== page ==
Much Ado About Nothing
Wilton’s Music Hall
Reviewed – 13th November 2019
“Reaching inventive new heights without pretension, this production feels fresh, striving to relate to its audience”
Love is a fickle old thing that can make a person crazy. It can drive wedges between friendships and cause chaos all around it. In an exciting new adaptation of Much Ado About Nothing, presented by Shakespeare at the Tobacco Factory, such effects of love are all on display. Razor-sharp in delivery, this intelligent retelling is as joyously entertaining as it is thought-provoking.
A group of soldiers are on leave from war, and accept the invite of staying with Leonato, the Governor of Messina, and his family, for a few days. What ensues is a gush of mixed emotions as the heady concoction of civilian life, falling in and out of love, and trickery befalls on the party.
Director Elizabeth Freestone has done a tremendous job in finding some original ways of reimagining Much Ado, giving it fresh meaning. The use of filming from phones is an ingenious take on the original text. It firmly places the story in 2019, giving the play a chance to explore current issues such as fake news, online trolling and abuse through social media, which completely works. It makes the premise seem far more plausible for a 21st century audience, and proves that a 400-year old text still has relevance. The hilarious use of fancy dress (I won’t give away the costume theme) during the integral masked ball, is another moment of modernisation that Freestone has so brilliantly encompassed. Despite perhaps being used in other recent Shakespeare adaptations, the fancy dress concept is still clever and highly jubilant.
There’s an electric energy between Dorothea Myer-Bennett and Geoffrey Lumb as the conflicting lovers Beatrice and Benedick, both actors making the witty put downs towards one another fizz and crackle. Myer-Bennett in particular is on plucky form, doing complete justice to arguably Shakespeare’s best written female role. The whole cast should be applauded for really making the text their own, never shying away from originality or the unconventional, yet always making sure it is rooted in truth.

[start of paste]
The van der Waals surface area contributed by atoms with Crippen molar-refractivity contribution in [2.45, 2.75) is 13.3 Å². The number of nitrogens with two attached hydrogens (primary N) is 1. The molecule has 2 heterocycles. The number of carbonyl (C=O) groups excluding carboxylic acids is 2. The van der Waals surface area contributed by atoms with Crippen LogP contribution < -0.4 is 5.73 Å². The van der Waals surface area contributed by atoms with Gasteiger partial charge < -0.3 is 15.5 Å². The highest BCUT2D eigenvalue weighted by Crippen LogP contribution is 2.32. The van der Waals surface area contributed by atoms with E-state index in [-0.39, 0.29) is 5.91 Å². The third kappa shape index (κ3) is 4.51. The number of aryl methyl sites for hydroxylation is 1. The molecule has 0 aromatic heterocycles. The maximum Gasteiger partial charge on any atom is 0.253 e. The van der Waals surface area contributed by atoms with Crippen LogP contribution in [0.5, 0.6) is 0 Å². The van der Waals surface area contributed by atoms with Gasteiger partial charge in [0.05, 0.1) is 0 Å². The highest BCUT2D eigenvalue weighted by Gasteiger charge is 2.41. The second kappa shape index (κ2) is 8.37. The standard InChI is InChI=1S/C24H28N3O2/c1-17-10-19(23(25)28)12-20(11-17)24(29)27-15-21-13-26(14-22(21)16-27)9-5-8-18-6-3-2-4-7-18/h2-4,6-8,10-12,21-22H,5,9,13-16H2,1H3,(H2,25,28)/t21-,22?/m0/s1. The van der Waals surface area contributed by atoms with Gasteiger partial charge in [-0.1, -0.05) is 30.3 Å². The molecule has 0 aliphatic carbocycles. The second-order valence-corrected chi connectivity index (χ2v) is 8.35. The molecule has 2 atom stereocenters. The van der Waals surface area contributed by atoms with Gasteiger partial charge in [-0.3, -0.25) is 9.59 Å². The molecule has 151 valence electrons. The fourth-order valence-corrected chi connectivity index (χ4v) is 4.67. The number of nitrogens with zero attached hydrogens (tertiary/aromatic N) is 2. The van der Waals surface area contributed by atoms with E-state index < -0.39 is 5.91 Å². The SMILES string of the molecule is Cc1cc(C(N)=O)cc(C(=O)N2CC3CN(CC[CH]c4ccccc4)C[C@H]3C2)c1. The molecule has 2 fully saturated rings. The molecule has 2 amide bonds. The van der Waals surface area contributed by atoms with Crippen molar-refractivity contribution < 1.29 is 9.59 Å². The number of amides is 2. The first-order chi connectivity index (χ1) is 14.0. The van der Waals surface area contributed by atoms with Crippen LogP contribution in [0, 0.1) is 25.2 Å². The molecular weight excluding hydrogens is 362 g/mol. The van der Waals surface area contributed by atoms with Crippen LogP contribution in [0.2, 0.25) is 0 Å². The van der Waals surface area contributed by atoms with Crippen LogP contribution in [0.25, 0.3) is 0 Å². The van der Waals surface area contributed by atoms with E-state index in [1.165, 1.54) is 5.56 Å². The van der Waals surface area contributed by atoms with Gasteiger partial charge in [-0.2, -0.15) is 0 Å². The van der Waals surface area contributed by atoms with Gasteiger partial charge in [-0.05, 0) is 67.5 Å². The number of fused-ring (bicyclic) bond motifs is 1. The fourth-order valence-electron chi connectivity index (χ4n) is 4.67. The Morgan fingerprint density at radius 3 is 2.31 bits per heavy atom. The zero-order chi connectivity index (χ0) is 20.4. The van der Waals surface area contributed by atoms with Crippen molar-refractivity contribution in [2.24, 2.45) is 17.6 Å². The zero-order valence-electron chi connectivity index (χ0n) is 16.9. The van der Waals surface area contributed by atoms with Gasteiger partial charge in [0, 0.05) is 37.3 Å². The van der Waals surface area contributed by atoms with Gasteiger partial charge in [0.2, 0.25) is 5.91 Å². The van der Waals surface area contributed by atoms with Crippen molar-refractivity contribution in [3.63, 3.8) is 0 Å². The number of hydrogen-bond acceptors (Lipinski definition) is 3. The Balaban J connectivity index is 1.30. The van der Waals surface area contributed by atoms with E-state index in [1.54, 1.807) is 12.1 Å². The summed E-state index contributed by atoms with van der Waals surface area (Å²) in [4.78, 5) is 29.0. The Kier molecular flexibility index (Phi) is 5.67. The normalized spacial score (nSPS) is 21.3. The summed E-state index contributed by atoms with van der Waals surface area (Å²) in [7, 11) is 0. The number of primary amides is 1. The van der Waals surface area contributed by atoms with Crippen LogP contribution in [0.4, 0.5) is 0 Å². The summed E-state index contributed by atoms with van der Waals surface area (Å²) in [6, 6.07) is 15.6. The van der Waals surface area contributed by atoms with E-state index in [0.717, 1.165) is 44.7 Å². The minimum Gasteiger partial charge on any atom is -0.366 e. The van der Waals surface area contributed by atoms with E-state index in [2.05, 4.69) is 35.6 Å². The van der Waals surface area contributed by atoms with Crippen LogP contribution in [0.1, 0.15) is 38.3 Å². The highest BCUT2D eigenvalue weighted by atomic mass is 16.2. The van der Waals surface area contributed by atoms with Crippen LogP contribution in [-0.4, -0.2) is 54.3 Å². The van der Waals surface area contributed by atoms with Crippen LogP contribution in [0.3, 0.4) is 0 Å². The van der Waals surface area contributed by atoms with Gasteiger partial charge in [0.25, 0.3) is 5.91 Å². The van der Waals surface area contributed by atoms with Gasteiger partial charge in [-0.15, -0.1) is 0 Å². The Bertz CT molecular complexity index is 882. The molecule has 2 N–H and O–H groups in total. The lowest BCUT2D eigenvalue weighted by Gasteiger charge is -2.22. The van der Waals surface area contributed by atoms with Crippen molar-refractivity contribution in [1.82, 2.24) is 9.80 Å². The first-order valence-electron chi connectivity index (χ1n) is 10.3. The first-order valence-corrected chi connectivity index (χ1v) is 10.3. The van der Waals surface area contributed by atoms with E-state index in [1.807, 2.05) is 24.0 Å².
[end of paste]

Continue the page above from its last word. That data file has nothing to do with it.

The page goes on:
Freestone reveals that she aims for a 50/50 gender balance in her productions meaning gender-blind casting for some of the roles. Here, the melancholy meddler and villain of the show Don Jon, and the jobs-worth constable Dogberry have been given to female actors (Georgia Frost and Louise Mai Newberry) which fits naturally. As women are holding higher positions within the workplace and many more joining military forces, Freestone’s decision reflects this justly. Both actors revel in their parts, Frost bringing a jealous capriciousness, and Newberry an irresistible sass.
Music, as always with Shakespeare, plays a big part. Not only is it used in this production for transitions or decorative embellishment, but entwined within the story, utilised for comic effect and the like. Bethan Mary-James as likeable Margaret, the singer and waiting lady to Hero, is congenitally attached to a ukulele, who strums away to the annoyance or delight of the other characters.
Much Ado is heralded a comedy, but this recent offering from the Tobacco Factory really highlights the surprisingly darker, more tragic elements to the tale. Creating a much needed juxtaposition from the laughs and tomfoolery, the characters go on a believable roller coaster ride of emotions. Reaching inventive new heights without pretension, this production feels fresh, striving to relate to its audience.
Reviewed by Phoebe Cole
Photography by Mark Douet
Much Ado About Nothing
Wilton’s Music Hall until 23rd November
Previously reviewed at this venue:
The Box of Delights | ★★★★ | December 2018
Dad’s Army Radio Hour | ★★★★ | January 2019
The Good, The Bad And The Fifty | ★★★★ | February 2019
The Pirates Of Penzance | ★★★★ | February 2019
The Shape Of the Pain | ★★★★★ | March 2019
The Talented Mr Ripley | ★★★★ | May 2019
The Sweet Science Of Bruising | ★★★★ | June 2019
Old Stock: A Refugee Love Story | ★★★★★ | September 2019
This Is Not Right | ★★★★ | October 2019
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